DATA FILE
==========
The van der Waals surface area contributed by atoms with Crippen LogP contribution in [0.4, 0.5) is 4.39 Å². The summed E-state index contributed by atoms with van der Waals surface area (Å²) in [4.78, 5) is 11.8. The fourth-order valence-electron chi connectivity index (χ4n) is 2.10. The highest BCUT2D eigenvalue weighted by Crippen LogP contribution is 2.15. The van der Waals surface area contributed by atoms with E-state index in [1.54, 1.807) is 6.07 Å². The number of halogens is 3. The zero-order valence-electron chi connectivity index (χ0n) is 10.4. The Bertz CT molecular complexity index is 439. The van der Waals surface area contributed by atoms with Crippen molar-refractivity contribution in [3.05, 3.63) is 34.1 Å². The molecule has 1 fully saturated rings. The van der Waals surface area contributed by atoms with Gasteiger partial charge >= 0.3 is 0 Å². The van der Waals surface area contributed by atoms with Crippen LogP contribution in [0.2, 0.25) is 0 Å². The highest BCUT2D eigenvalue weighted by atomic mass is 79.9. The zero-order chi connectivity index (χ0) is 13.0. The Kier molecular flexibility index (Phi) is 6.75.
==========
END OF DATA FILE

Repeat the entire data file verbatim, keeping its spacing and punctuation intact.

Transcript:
The van der Waals surface area contributed by atoms with Crippen LogP contribution in [0.4, 0.5) is 4.39 Å². The summed E-state index contributed by atoms with van der Waals surface area (Å²) in [4.78, 5) is 11.8. The fourth-order valence-electron chi connectivity index (χ4n) is 2.10. The highest BCUT2D eigenvalue weighted by Crippen LogP contribution is 2.15. The van der Waals surface area contributed by atoms with E-state index in [1.54, 1.807) is 6.07 Å². The number of halogens is 3. The zero-order valence-electron chi connectivity index (χ0n) is 10.4. The Bertz CT molecular complexity index is 439. The van der Waals surface area contributed by atoms with Crippen molar-refractivity contribution in [3.05, 3.63) is 34.1 Å². The molecule has 1 fully saturated rings. The van der Waals surface area contributed by atoms with Gasteiger partial charge >= 0.3 is 0 Å². The van der Waals surface area contributed by atoms with Crippen LogP contribution in [0.2, 0.25) is 0 Å². The highest BCUT2D eigenvalue weighted by atomic mass is 79.9. The zero-order chi connectivity index (χ0) is 13.0. The Kier molecular flexibility index (Phi) is 6.75.